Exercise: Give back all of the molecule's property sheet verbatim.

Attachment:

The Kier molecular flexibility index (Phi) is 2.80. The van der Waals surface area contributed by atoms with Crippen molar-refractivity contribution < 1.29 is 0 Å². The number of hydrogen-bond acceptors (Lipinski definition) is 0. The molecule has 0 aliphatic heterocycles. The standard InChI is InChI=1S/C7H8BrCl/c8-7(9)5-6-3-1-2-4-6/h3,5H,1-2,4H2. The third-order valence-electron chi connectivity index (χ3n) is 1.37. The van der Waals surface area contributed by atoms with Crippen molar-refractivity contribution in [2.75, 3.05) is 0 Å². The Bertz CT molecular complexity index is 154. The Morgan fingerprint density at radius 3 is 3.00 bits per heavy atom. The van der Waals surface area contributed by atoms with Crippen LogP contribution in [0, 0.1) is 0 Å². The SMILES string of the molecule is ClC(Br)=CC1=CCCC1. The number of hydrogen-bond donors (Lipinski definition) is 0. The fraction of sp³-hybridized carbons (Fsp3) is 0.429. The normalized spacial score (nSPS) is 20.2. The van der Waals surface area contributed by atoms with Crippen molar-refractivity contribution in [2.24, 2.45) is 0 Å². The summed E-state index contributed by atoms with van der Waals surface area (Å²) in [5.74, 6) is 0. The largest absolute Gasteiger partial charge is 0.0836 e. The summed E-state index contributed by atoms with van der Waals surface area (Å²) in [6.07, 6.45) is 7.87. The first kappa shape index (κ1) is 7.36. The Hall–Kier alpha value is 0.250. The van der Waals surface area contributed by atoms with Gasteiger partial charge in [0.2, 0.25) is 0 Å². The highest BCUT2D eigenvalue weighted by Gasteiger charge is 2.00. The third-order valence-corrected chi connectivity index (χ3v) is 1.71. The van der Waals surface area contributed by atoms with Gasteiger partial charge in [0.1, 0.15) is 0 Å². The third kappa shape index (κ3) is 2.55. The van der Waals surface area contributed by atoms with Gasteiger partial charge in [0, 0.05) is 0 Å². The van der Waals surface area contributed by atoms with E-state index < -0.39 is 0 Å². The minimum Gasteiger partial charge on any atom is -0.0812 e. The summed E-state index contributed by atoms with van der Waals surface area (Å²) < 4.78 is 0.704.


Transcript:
The Kier molecular flexibility index (Phi) is 2.80. The van der Waals surface area contributed by atoms with Crippen molar-refractivity contribution < 1.29 is 0 Å². The number of hydrogen-bond acceptors (Lipinski definition) is 0. The molecule has 0 aliphatic heterocycles. The standard InChI is InChI=1S/C7H8BrCl/c8-7(9)5-6-3-1-2-4-6/h3,5H,1-2,4H2. The third-order valence-electron chi connectivity index (χ3n) is 1.37. The van der Waals surface area contributed by atoms with Crippen molar-refractivity contribution in [2.75, 3.05) is 0 Å². The Bertz CT molecular complexity index is 154. The Morgan fingerprint density at radius 3 is 3.00 bits per heavy atom. The van der Waals surface area contributed by atoms with Crippen LogP contribution in [0, 0.1) is 0 Å². The SMILES string of the molecule is ClC(Br)=CC1=CCCC1. The number of hydrogen-bond donors (Lipinski definition) is 0. The fraction of sp³-hybridized carbons (Fsp3) is 0.429. The normalized spacial score (nSPS) is 20.2. The van der Waals surface area contributed by atoms with Crippen molar-refractivity contribution in [2.24, 2.45) is 0 Å². The summed E-state index contributed by atoms with van der Waals surface area (Å²) in [5.74, 6) is 0. The largest absolute Gasteiger partial charge is 0.0836 e. The summed E-state index contributed by atoms with van der Waals surface area (Å²) in [6.07, 6.45) is 7.87. The first kappa shape index (κ1) is 7.36. The Hall–Kier alpha value is 0.250. The van der Waals surface area contributed by atoms with Gasteiger partial charge in [0.2, 0.25) is 0 Å². The highest BCUT2D eigenvalue weighted by Gasteiger charge is 2.00. The third-order valence-corrected chi connectivity index (χ3v) is 1.71. The van der Waals surface area contributed by atoms with Gasteiger partial charge in [0.1, 0.15) is 0 Å². The third kappa shape index (κ3) is 2.55. The van der Waals surface area contributed by atoms with Gasteiger partial charge in [0, 0.05) is 0 Å². The van der Waals surface area contributed by atoms with E-state index < -0.39 is 0 Å². The minimum Gasteiger partial charge on any atom is -0.0812 e. The summed E-state index contributed by atoms with van der Waals surface area (Å²) < 4.78 is 0.704.